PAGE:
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Trop Med Int Health. 2012 Nov;17(11):1386-90. doi: 10.1111/j.1365-3156.2012.03073.x. Epub 2012 Sep 14.

The role of targeted viral load testing in diagnosing virological failure in children on antiretroviral therapy with immunological failure.

Author information

1
School of Public Health and Family Medicine, University of Cape Town, Cape Town, South Africa  Empilweni Service and Research Unit, Rahima Moosa Mother and Child Hospital and University of Witwatersrand, Johannesburg, South Africa  Red Cross Children's Hospital and School of Child and Adolescent Health, University of Cape Town, Cape Town, South Africa  Wits Reproductive Health and HIV Institute (Harriet Shezi Children's Clinic, Chris Hani Baragwanath Hospital, Soweto), Faculty of Health Sciences, University of Witwatersrand, Johannesburg, South Africa  Tygerberg Academic Hospital, University of Stellenbosch, Stellenbosch, South Africa  Médecins Sans Frontières South Africa and Khayelitsha ART Programme, Khayelitsha, Cape Town, South Africa  Sinikithemba Clinic, McCord Hospital, Durban, South Africa  Gugulethu Community Health Centre and Desmond Tutu HIV Centre, Institute of Infectious Diseases and Molecular Medicine, University of Cape Town, Cape Town, South Africa  Institute of Social and Preventive Medicine (ISPM), University of Bern, Bern, Switzerland.

Abstract

OBJECTIVES:

To determine the improvement in positive predictive value of immunological failure criteria for identifying virological failure in HIV-infected children on antiretroviral therapy (ART) when a single targeted viral load measurement is performed in children identified as having immunological failure.

METHODS:

Analysis of data from children (<16 years at ART initiation) at South African ART sites at which CD4 count/per cent and HIV-RNA monitoring are performed 6-monthly. Immunological failure was defined according to both WHO 2010 and United States Department of Health and Human Services (DHHS) 2008 criteria. Confirmed virological failure was defined as HIV-RNA >5000 copies/ml on two consecutive occasions <365 days apart in a child on ART for ≥18 months.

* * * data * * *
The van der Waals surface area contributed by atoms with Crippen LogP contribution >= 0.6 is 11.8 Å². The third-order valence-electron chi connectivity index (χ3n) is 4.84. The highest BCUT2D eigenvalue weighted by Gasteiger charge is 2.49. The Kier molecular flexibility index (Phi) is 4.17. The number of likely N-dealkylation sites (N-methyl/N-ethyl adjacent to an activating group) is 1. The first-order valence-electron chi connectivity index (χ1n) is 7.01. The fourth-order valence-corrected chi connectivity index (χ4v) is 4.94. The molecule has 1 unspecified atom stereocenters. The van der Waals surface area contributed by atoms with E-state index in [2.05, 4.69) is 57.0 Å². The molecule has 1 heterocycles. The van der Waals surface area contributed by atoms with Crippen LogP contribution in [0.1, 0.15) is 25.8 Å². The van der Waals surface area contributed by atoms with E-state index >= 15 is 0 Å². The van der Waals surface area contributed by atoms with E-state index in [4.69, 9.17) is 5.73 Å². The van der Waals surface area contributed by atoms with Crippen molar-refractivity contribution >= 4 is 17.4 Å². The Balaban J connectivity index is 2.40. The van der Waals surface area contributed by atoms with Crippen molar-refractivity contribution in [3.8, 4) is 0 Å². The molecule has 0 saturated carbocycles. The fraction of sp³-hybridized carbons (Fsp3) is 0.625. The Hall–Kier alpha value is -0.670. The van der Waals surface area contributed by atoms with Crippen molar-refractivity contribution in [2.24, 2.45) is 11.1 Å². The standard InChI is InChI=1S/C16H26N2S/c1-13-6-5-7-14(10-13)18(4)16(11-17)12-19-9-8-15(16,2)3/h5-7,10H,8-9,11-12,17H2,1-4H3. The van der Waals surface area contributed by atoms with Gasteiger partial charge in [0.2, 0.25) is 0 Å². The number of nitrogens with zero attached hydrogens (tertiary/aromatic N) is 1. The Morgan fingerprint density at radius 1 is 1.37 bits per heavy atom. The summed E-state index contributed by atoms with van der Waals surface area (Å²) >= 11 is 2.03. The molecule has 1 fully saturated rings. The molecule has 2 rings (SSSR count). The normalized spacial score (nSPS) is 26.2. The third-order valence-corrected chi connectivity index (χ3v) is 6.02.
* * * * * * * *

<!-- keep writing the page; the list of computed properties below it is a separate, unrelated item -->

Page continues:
RESULTS:

Among 2798 children on ART for ≥18 months [median (IQR) age 50 (21-84) months at ART initiation], the cumulative probability of confirmed virological failure by 42 months on ART was 6.3%. Using targeted viral load after meeting DHHS immunological failure criteria rather than DHHS immunological failure criteria alone increased positive predictive value from 28% to 82%. Targeted viral load improved the positive predictive value of WHO 2010 criteria for identifying confirmed virological failure from 49% to 82%.

CONCLUSION:

The addition of a single viral load measurement in children identified as failing immunologically will prevent most switches to second-line treatment in virologically suppressed children.

KEYWORDS:

HIV; VIH; antiretroviral therapy; antirétroviral; children; enfants; fallo inmunológico; fallo virológico; immunological failure; monitoring; monitorización; niños; suivi; terapia antirretroviral; thérapie; virological failure; échec immunologique; échec virologique VIH

PMID:
22974345
PMCID:
PMC3830726
DOI:
10.1111/j.1365-3156.2012.03073.x
[Indexed for MEDLINE]
Free PMC Article

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